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The State of Virginia has the fastest Internet service in the United States, according to Broadview research published by the Akamai State of the Internet Report. Overall, Internet speeds lagged in the Midwest and southern states compared to the west coast and northeast.
Ironically, the Akamai report pegs California at the No. 20 spot, a headache for Silicon Valley companies that have continually tried to boost the speeds of Internet to local residents.
Top 10 states with fastest Internet:
1. Virginia (13.7 Mbps)
2. Delaware (13.1 Mbps)
3. Massachusetts (13.1 Mbps)
4. Rhode Island (12.9 Mbps)
5. Washington, DC (12.8 Mbps)
6. Washington (12.5 Mbps)
7. New Hampshire (12.3 Mbps)
8. Utah (12.1 Mbps)
9. Michigan (11.8 Mbps)
10. Connecticut (11.7 Mbps)
When YouTube acquired Twitch in a deal worth a huge $1 billion, people knew the hammer would be coming down on the use of music within their videos. Well, today is the day, with the now Google-owned service now using audio monitoring tools in gamers' videos.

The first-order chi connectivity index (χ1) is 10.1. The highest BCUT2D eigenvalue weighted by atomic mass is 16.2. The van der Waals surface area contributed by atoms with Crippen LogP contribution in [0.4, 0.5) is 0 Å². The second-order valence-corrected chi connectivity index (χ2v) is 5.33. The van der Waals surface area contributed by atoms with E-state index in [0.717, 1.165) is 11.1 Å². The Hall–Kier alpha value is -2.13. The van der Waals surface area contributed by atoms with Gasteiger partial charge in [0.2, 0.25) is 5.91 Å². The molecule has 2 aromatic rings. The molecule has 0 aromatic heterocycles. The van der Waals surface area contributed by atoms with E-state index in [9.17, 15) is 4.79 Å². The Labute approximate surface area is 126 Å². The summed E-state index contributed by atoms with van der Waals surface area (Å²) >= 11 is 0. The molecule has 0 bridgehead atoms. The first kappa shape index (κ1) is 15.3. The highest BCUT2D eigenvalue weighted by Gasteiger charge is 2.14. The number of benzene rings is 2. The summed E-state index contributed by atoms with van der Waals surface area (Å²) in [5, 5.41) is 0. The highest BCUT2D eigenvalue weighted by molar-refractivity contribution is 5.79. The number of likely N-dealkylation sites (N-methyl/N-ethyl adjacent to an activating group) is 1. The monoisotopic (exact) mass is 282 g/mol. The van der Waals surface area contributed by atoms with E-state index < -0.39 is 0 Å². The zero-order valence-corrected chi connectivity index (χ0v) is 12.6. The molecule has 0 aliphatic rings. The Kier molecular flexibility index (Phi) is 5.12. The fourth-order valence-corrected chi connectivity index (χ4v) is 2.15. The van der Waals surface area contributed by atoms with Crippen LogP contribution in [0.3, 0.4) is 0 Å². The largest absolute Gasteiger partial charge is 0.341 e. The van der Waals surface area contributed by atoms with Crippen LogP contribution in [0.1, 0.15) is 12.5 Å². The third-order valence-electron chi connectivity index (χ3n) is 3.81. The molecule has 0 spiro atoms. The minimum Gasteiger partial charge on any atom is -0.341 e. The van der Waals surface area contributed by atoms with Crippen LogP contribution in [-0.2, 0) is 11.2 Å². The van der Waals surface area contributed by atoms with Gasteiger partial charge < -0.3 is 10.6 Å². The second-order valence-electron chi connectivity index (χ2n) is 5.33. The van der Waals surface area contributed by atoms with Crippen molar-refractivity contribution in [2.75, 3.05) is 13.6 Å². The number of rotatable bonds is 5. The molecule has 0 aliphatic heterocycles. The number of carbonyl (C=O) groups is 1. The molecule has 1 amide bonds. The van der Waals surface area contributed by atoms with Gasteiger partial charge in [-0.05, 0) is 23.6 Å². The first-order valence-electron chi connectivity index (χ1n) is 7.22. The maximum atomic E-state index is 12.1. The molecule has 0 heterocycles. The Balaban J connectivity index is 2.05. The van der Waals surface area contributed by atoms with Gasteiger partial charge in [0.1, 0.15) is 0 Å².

These tools are similar to what Google uses on its YouTube videos, which looks for copyrighted music in archived videos of users' videos. The software will scan 30-minute sections of videos, and if it finds any unauthorized music within that 30-minute block, the entire 30 seconds is completely muted. It's still muted even if the music was playing for ten seconds within that 30 minute video, too.
Live broadcasts remain unaffected, with this being limited to the video-on-demand content. People are not happy about it, taking to Twitter to blast Twitch and Google about this new, large change.
Over 17,000 Facebook users have rallied behind and joined in on an Austrian man's lawsuit against the social network, which alleges the service breaks data protection laws.